The Truth is Bad Enough       Acting Equals Life
  THE TRUTH IS BAD ENOUGH covers this rich life of extremes, lived out loud—from its roots in the Midwest to his family life in Los Feliz where Kearns presently resides with his daughter.

McKellen asserts that "this extraordinary life, lived on the edge of death…won't depress, rather uplift you." The book traverses more than a half of century—from Kearns' roles as ribald party boy to impassioned artist-activist to toting father.

From the Seventies' sexual revolution to the gay parenting boom of the Twenty First Century, Michael Kearns has defined nearly a half a century of American life: culturally, politically, and sexually. In many instances, he was not only at the forefront of the historical milestones, he created them.

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"It is about the connection between the inner self and the outer performer, written bluntly and honestly, and with great insight. Not since Simon Callow's Being an Actor . . . has a book managed to be both personal and universal in its approach to the actor's art."

—Stage Directions
Acting = Life is the synthesis of over a decade of teaching acting in Los Angeles, largely but by no means exclusively to HIV+ students. Kearns proposes that, to succeed as actors and as people, we need to be honest and accepting of ourselves. This is an acting book that helps actors to learn acceptance of things that cannot be changed, to change the things that can be changed, and how to incorporate both into acting that is visceral and honest.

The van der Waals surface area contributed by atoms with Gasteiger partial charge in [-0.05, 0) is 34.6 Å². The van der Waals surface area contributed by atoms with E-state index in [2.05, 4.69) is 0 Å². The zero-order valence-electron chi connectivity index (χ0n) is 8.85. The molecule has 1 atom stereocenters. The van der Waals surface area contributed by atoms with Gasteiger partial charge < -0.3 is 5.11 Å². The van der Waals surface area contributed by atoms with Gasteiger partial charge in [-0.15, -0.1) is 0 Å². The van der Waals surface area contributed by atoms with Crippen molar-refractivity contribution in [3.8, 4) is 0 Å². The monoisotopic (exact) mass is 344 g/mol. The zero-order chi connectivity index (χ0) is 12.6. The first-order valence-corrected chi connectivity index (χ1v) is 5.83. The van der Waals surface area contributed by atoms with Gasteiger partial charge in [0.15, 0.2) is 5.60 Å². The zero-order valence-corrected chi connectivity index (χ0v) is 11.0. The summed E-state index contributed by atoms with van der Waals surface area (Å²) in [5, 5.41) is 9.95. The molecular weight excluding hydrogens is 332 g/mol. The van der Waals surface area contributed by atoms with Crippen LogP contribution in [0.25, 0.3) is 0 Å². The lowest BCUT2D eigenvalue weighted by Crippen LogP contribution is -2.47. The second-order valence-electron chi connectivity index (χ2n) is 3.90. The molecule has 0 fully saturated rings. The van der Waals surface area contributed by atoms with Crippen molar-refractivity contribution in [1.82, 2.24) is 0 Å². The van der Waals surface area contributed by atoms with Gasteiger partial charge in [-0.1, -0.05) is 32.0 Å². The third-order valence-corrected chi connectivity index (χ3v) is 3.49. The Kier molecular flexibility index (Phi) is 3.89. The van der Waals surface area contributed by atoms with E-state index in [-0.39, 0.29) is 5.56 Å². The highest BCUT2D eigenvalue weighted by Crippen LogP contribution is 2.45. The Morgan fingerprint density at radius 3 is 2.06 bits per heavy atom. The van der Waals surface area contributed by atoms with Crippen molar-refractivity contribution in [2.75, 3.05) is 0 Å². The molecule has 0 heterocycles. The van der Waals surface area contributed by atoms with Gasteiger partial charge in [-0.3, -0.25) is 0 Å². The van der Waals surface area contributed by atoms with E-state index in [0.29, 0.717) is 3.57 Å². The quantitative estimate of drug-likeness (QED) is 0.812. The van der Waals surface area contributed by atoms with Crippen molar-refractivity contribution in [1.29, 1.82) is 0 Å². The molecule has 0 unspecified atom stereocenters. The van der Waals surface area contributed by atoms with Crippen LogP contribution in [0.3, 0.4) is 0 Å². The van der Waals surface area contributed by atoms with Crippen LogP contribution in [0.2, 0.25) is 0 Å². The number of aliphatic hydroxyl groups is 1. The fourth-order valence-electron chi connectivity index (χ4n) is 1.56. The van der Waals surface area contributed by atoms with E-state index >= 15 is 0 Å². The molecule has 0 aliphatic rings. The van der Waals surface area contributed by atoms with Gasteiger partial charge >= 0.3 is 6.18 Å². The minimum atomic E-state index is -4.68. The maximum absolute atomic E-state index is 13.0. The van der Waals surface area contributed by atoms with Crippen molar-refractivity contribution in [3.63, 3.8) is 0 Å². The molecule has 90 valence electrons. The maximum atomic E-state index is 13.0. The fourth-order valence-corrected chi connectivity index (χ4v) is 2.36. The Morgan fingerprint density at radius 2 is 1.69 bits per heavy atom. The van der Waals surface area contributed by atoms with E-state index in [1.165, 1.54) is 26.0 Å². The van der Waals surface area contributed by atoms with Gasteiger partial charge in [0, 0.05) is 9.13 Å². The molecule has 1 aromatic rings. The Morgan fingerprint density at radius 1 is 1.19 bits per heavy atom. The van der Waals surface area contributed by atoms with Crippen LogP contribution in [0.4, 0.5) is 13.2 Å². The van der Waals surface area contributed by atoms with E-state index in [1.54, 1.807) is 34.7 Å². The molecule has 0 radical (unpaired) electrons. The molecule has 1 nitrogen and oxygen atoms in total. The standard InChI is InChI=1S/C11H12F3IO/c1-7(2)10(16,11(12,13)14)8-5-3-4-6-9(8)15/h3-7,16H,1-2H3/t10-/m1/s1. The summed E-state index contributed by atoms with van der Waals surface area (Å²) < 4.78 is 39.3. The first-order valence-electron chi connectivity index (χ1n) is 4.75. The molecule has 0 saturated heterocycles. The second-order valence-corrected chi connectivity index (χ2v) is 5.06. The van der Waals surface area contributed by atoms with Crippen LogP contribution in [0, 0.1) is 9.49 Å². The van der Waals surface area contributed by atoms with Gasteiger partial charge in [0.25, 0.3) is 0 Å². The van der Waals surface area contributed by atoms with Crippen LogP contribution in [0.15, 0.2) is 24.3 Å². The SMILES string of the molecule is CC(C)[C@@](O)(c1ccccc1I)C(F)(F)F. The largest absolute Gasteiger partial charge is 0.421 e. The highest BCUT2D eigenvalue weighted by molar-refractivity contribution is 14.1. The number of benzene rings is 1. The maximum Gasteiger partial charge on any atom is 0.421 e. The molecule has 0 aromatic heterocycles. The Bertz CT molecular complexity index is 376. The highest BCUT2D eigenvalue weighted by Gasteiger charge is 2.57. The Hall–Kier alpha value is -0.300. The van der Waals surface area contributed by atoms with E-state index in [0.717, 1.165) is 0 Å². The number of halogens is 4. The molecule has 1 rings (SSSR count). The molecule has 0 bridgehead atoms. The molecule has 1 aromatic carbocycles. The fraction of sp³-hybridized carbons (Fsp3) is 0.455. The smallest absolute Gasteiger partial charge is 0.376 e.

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Life Expectancies
     

The Solo Performer's Journey
  The average life expectancy is about 75 years. But there's another kind of life expectancy, one that describes how we each feel our life ought to go, ought to be lived. When conflict, obstacles, and tragedies shake our lives, these life expectancies are challenged, stretched to their limits—and sometimes they break. For Michael Kearns this friction between expectation and the unexpected is a wellspring for vivid, authentic drama about everyday and extraordinary people.

In Life Expectancies Kearns grapples with the difficult feelings that result when our expectations don't match our reality, and the resulting monologues challenge the audience and the performer to humanize topics and people who are often willfully ignored. Whether entering the shadow world of the homeless through a street person's thoughts, going far afield to see war's devastation through eyes that have experienced Iraq up close, or clinging to home in order to unknot a father–child relationship, the humor, humanity, and emotional honesty in Kearns' collection of outcasts and misfits prove they are not society's losers, but rather its graceful, artful survivors.

Confront the expectations of yourself, your audience, or a casting director. Read Life Expectancies, perform its gritty, vibrant monologues, and come to understand people whose lives have been changed—for the worse and for the better—by the unexpected.